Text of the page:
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wireles network hacks mods - briere D.

briere D. wireles network hacks mods - Wiley publishing, 2005. - 387 p.
ISBN: 0-7645-9583-0
Download (direct link): wirelesnetworkhacks.pdf
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Chapter 5: Combining Wired and Wireless Networks
A firewall, whether it comes just from NAT or from an SPI firewall in a router (or even from firewall software on your PC or Mac) doesn’t take care of the wireless-specific security that we talk about in Chapter 8 (and which is so vitally important). You need to both take care of securing your network from Internet-based attacks (with a firewall) and also secure it from over-the-air threats on the wireless connection.
Understanding Your Home Router
When you connect your wireless network to the Internet via a broadband connection, you are using the NAT functionality in your router (whether it’s a stand-alone wired router, or a router built into a wireless broadband router product) to create a private network in your home.
In a NAT environment, you configure your network based upon two separate IP address spaces:
Your public IP address: You’ve typically got only one of these assigned to your public-facing router by your Internet service provider (ISP).
Your private IP addresses: These IP addresses are used within your private subnet.
Your public IP address is (in almost all cases) uniquely yours — no one else on the entire Internet should have the same public IP address that you do.
Managing your IP addresses
The first decision you need to make when dealing with IP addresses in your wireless network is whether you want to let your router take care of everything or manually assign the addresses yourself.
Most people just let the router handle the task — using a system called Dynamic Host Configuration Protocol, or DHCP, which is built in to all of the major operating systems and supported by just about every stand-alone Wi-Fi device we know of. The default state of just about any router we’ve laid our hands on in the past five years has had DHCP turned on, with the router automatically handling IP addresses.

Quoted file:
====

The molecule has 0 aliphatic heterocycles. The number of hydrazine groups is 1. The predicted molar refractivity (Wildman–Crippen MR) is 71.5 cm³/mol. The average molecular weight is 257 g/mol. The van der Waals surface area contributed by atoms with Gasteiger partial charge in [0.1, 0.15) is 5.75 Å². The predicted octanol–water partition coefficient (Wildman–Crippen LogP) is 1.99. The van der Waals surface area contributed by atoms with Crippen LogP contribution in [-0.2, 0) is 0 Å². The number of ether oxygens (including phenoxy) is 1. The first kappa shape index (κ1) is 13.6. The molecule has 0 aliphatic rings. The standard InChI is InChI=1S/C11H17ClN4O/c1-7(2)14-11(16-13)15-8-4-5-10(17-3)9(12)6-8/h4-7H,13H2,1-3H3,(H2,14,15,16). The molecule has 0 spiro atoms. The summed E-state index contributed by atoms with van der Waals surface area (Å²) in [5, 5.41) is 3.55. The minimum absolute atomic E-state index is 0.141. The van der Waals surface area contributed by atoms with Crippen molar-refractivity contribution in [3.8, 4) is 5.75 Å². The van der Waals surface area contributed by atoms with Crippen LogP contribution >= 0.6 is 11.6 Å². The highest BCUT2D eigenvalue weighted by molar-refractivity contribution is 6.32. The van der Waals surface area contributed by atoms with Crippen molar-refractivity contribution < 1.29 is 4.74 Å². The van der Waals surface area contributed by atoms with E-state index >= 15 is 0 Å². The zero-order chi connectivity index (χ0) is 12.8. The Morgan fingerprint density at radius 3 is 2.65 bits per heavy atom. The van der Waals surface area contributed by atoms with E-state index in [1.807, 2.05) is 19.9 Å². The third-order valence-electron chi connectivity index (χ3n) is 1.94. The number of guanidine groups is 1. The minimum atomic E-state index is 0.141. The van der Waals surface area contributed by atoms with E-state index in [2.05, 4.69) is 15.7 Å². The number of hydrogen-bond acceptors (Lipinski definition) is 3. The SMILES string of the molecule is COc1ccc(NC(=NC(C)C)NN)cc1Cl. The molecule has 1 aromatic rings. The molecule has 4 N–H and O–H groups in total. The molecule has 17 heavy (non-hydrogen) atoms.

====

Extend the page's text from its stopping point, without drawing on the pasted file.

This is a good setting for many folks — it’s pretty much foolproof and it works right out of the box more than nine times out of ten. But in some cases, you might want to mess with the status quo. Some instances include
Part II: Boosting Performance on Your Wireless Network
You may have a device connected to your wireless network that needs a fixed IP address on the network to work properly. Some of the wireless gadgets discussed in Chapter 16 fit this rule.
^ You may be doing a lot of file sharing or other computer-to-computer networking within your LAN and want to make permanent bookmarks or shortcuts to your shares on your desktop (or somewhere on your computer). This is a lot easier to do when you know that those shares aren’t going to change IP addresses all the time.
If you’re using just Windows or OS X, you can pretty much rely upon the file share names used by those operating systems (like the NetBIOS names used in Windows), which remain constant even when IP addresses change. But if you’re mixing and matching other devices (like Linux-based NAS storage devices), it sometimes pays dividends to have fixed IP addresses that you can use.
^ You may have multiple segments on your network that need to be configured manually. Perhaps you have more than one AP and you want to configure your network to allow network resource access from all wireless clients — or, conversely, you want to set up your network so that clients attached to some APs have no access to your networked resources.
The following scenarios provide some advice on how you may want to “mess with” your own IP addressing schemes on your routers and APs.
Cascading APs from a central router
Cascading APs from a central router works well if you have a really big home or office or a lot of users. In this scenario, you need, for reasons of coverage or capacity, to have multiple access points on your network — and you want them all to be on the same subnet.
Why would you want these wireless APs on the same subnet? Simply because you want to be able to do all of those fun (and common) networking things between and among the devices connected to the networks. For example, say you have two APs. Let’s call them Opie and Cherry (not that either of your authors would name his AP ESSIDs after his dogs). You want a computer on Opie to be able to access network resources (like a printer server) connected to Cherry — the networks would have to be on the same subnet to do this.
To set up this kind of a network, you’d need to have a single router providing connectivity to the Internet connection, handling NAT and handing out IP addresses to client devices (via DHCP or manual configuration). How you make such a connection physically depends upon what kind of gear you’ve got on your network.
Chapter 5: Combining Wired and Wireless Networks
If you’ve got a wireless broadband router (that is, one of your APs is also your router), you would simply connect the second (and third, and so on)
APs to one of the wired switch ports on your broadband router. If you are using a separate wired router with a built-in Ethernet switch, you would connect both APs to ports on that switch.
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